Artemy Lebedev

§ 82. Section illuminated by a frosted light bulb

February 10, 2002

Multilingualism is a separate big problem a designer and an editor are facing. With modern product distribution schemes, one packaging is made for 20 different countries to save money. As the probability that people living in all of the 20 countries speak one language tends to zero, packaging has to bear markings in all 20 languages at the same time.

Solutions to this problem vary. And all of them are no-go.

Sometimes a product is made without any markings (or with English ones), and has a manual translated into a variety of languages in the box. As a rule, nobody looks into the table of contents, thumbing through the manual instead until words take on a familiar look.

Sometimes a manual is not needed. All the producer has to do is write on the box about what’s inside. And then the box is covered with writings in all languages. This often causes a silly situation: sometimes words are spelled the same in different languages. The producer repeats the same word like a moron again and again and no one can tell what’s the language it’s written in.

Sometimes an appropriate language is indicated before words. But there arises another problem: how is the English language to be indicated? EN, US, UK, GB are the examples you may come across. Which of these is to be looked for takes some guesswork at the start.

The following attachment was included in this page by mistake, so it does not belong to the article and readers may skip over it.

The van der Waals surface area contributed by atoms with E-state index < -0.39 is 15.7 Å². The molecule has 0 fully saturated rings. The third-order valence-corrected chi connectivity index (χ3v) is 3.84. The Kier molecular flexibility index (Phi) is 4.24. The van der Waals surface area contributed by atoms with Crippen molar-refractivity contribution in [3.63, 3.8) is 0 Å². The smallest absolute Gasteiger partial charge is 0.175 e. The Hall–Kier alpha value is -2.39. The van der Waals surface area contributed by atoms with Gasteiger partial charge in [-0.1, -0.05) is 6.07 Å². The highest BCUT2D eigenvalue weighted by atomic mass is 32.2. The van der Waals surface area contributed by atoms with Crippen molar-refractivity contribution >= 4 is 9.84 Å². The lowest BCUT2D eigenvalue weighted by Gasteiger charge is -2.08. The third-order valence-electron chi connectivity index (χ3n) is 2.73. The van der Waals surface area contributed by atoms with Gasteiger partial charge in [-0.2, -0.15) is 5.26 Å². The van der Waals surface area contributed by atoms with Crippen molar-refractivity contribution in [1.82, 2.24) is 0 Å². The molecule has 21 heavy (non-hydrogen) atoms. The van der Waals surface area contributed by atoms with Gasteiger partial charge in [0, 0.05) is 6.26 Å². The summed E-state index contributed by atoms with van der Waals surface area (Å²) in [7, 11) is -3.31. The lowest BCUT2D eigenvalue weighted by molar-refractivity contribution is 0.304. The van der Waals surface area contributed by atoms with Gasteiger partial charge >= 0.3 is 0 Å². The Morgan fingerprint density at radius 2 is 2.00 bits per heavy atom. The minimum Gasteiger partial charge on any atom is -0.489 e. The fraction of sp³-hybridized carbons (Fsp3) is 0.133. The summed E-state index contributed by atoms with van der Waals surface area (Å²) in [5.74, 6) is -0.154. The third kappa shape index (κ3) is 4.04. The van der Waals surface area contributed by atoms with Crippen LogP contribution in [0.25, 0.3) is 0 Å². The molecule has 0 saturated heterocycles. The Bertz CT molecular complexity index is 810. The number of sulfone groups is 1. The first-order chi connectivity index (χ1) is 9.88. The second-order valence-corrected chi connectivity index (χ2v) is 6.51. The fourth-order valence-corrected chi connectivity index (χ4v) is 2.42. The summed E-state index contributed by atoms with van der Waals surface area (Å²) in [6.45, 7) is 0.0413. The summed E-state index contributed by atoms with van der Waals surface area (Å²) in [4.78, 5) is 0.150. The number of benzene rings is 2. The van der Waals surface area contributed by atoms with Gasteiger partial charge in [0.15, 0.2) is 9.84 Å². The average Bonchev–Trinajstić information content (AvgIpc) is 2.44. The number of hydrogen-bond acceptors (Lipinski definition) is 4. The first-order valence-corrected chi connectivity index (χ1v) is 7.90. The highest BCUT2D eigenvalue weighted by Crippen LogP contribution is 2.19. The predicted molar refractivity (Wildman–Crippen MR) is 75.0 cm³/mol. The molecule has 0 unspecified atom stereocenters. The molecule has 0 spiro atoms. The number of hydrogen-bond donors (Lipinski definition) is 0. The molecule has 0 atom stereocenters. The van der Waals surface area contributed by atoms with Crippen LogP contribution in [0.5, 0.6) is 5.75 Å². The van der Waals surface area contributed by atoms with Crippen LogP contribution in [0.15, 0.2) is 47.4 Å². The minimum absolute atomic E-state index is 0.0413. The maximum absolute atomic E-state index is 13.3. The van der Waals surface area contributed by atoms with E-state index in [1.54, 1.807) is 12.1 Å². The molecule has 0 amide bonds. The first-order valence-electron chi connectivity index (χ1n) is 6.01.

Sometimes a language is indicated as the flag of the country where this language is commonly used. But there are some problems here, too. For one, what about English? What flag does it have—British, American or perhaps that of the UN?

And what are you supposed to do with countries where several languages are spoken?

This problem has taken its full toll on Europe: once the unification has taken place, everything should be clear to anyone. Even banknotes now have words written in two languages: in Latin letters (lucky fellas—all had it the same way) and in Greek (imagine a designer cursing Greece at that point!).

But the elegance of the euro money does not project to the rest of life. Here’s how the energy consumption class table is depicted on products sold in Europe:

Here a designer we don’t know squeezed in different endings of the word “energy” to let people in 15 countries read it.

This is an example of an especially sophisticated way of victimizing consumers. By the way, the image is emblazoned on the box of a General Electric light bulb available in any supermarket. Since Russian standards don’t require that the energy consumption class be indicated, no attempts were made to add some Russian to the marking. On the other side there’s the word “frosted” written in 19 languages, though.

Hence the rule: don’t mix languages. There should be one language per semantic field. Page layouts with a number of columns, each with a different language, should be avoided. Business cards in two languages look disgusting. Never compose a page with half of paragraphs in one language and the other half—in another.

If a product needs a manual, the best solution would be one language—one manual. At websites, use language switches.

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